She writes borderline steamy romance/erotica. Her covers are quite simple and can be produced on Canva or any of the free sites like Pixabay and Picsart. She makes five figures a month and is often in the top 100 of the Amazon romance short reads chart. I have not seen any negative reviews regarding her covers.
    « Last Edit: October 26, 2020, 05:50:27 pm by BellaJames »

    Offline Sheri LHP

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    Re: Do-it-Yourself Cover Design
    « Reply #14 on: October 26, 2020, 09:14:34 pm »
    For many new authors, or people doing it as a side gig, that professional cover designer is way out of reach financially. If my options are 1) compromise on cover perfection or 2) not publish, my choice is going to be 1. I am trading services with an author friend who does really good covers. That's what I can afford.

    My peeve right now is atrocious, illegible fonts on romance covers. To the point a shopper has to squint and try to work out the title as though the words are a puzzle. Impossible on a small phone screen.  ;D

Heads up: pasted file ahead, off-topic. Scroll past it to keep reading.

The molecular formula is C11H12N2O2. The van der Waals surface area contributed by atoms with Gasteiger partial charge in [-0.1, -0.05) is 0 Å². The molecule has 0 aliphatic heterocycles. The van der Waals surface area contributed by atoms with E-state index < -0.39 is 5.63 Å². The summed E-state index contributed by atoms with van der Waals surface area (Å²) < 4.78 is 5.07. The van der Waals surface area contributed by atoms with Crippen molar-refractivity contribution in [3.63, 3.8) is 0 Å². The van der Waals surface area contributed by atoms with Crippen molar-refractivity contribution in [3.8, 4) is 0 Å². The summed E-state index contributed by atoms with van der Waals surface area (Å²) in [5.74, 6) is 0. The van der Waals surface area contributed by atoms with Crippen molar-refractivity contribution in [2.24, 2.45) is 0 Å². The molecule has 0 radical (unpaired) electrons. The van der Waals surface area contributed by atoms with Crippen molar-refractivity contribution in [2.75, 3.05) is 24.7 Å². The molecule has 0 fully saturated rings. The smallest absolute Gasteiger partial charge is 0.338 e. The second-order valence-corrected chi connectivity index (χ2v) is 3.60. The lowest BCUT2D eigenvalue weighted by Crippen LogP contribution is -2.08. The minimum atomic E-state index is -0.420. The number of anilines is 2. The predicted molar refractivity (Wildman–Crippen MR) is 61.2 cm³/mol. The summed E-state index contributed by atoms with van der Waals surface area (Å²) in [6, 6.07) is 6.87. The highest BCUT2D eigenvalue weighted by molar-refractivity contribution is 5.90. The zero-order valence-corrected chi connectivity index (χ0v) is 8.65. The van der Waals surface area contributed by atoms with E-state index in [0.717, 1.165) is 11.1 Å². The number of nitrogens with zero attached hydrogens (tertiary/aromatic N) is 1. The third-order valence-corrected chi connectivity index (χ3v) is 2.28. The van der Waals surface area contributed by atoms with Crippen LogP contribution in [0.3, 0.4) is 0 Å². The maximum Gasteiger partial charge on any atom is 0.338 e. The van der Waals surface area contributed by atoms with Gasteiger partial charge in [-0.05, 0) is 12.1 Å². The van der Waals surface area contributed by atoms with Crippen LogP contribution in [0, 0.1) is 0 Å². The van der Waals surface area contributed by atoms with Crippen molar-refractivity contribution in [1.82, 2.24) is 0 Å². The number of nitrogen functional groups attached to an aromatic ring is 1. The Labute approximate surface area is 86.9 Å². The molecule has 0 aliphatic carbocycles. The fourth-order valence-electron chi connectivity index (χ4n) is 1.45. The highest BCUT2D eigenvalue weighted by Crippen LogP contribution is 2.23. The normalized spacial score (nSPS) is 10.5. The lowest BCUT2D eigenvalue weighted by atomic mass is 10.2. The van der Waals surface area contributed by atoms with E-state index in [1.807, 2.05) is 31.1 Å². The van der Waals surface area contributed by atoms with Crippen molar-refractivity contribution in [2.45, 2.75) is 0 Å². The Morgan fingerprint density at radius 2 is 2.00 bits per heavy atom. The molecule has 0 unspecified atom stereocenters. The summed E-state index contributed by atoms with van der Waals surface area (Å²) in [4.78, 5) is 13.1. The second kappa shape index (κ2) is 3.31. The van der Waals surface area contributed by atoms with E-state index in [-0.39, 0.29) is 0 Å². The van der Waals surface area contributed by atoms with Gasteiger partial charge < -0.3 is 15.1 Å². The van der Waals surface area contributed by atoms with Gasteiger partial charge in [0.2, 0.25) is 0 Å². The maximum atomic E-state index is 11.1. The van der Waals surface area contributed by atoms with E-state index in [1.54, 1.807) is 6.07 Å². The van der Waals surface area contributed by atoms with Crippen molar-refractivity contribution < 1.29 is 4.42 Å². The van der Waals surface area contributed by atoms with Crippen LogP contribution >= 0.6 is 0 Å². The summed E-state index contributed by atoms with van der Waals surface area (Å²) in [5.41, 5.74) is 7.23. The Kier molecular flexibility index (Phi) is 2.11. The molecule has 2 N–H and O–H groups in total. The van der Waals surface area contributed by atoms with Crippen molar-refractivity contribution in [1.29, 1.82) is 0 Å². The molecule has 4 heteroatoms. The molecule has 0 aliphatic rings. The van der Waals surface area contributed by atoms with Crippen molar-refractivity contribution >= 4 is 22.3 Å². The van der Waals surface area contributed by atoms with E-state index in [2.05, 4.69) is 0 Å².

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    Offline jdcore

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    Re: Do-it-Yourself Cover Design
    « Reply #15 on: October 26, 2020, 09:20:54 pm »
    I did all of my covers but one, and I'm guessing you can figure out which one.

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    Re: Do-it-Yourself Cover Design
    « Reply #16 on: October 26, 2020, 10:11:51 pm »
    I do my own covers. When you have ongoing series it can be a real issue keeping the same cover artist and/or paying for a refresh.

    One of my series consists of 10 books plus 5 different omnibus editions and 3 shorts/novellas. Imagine a redo on that, even if you could get hold of 18 similar/matching premades.

    Every now and then I pick a series of mine and come up with a fresh look for the covers, sometimes refining and sometimes starting from scratch.
     

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    Offline Doglover

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    Re: Do-it-Yourself Cover Design
    « Reply #17 on: October 27, 2020, 01:44:45 am »
    I did all of my covers but one, and I'm guessing you can figure out which one.
    Actually, no, I can't!

    I do my own covers and I often get people asking me to do one for them. I only do that for close friends and people whose book I've helped them with. It depends whether you have a flare for it really. The word 'Photoshop' used to send me running for the hills, but I am on friendly terms with it now, although I doubt I'll live long enough to learn it all.


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    Offline Doglover

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    Re: Do-it-Yourself Cover Design
    « Reply #18 on: October 27, 2020, 01:45:28 am »